Cubans are losing their fear

The digital revolution has given pressed Cuban protesters confidence to shake off complacency. That ought to make the regime afraid for its survival.
man waves cuban flag on street
A man waves a Cuban flag during a demonstration against the government of Cuban President Miguel Diaz-Canel in Havana, on July 11, 2021. Credit: ADALBERTO ROQUE/AFP via Getty Images
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To truly understand what is going on in Cuba now, it is essential to know about two deeply ingrained traits of the Cuban people that have been at play in the streets of Havana, Santiago de Cuba and many other cities and towns across the island.

One is their quite impressive ability to adapt to any circumstances, no matter how dire. This is their greatest strength and also their gravest weakness because accommodating hardship means not demanding change. I’ve seen this remarkable adaptability demonstrated many times over the forty years that I’ve been visiting and reporting from Cuba. I encountered it during my first trip there in 1979 when the driver of an old DeSoto I was in showed me how he had replaced the car’s corroded fan belt with an old leather belt that he had used to hold up his pants. I saw it during a reporting trip in the 1990s when I was travelling on a desolate road to a small town in the centre of the island and one of my tires went flat. The repair shop I eventually found – set up inside the sawed-off back end of an old bus – used a cut up bicycle tyre inner tube, a flattened soda can and a discarded piston from an automobile engine, heated up in the repairman’s kitchen oven, to patch the puncture and get me back on the road.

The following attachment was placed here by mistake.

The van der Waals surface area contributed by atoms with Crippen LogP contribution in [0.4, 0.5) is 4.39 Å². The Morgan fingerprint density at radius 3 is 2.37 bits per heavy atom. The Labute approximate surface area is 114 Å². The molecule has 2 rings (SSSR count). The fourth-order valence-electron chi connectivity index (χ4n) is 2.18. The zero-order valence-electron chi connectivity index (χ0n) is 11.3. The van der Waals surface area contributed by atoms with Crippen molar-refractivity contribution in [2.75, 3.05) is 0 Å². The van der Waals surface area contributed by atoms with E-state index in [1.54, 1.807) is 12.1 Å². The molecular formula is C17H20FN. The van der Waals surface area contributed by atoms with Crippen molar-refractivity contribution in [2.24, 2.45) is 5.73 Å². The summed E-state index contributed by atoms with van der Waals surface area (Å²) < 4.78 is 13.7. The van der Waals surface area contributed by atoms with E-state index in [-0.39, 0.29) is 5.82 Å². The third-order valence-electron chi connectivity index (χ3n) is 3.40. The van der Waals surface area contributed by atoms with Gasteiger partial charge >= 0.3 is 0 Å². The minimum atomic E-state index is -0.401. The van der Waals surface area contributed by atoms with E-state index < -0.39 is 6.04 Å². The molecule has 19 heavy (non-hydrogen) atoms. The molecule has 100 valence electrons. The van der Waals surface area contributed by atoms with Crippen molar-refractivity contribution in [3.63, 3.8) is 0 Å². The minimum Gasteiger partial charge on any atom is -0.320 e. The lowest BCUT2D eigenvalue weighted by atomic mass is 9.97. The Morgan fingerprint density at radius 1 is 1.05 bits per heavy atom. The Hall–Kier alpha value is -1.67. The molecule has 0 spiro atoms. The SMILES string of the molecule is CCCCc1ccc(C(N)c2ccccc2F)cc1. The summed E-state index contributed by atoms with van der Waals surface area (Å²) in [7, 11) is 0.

And most recently, while working on my new book, The Cubans: Ordinary Lives in Extraordinary Times, I got to know Joseito, a young father of two little girls in a small town near Havana who made his living fixing furniture using strips of rubber that he somehow managed to trim off discarded truck tires using a razor thin machete without slicing off a finger. 

Repairing what you have and repurposing what no longer serves is a classic form of adaptability. That’s how Cubans got through the awful ‘special period’ in the 1990s after the Soviet Union’s collapse. Learning to fry up grapefruit skins when there’s no other food puts one in a survival frame of mind.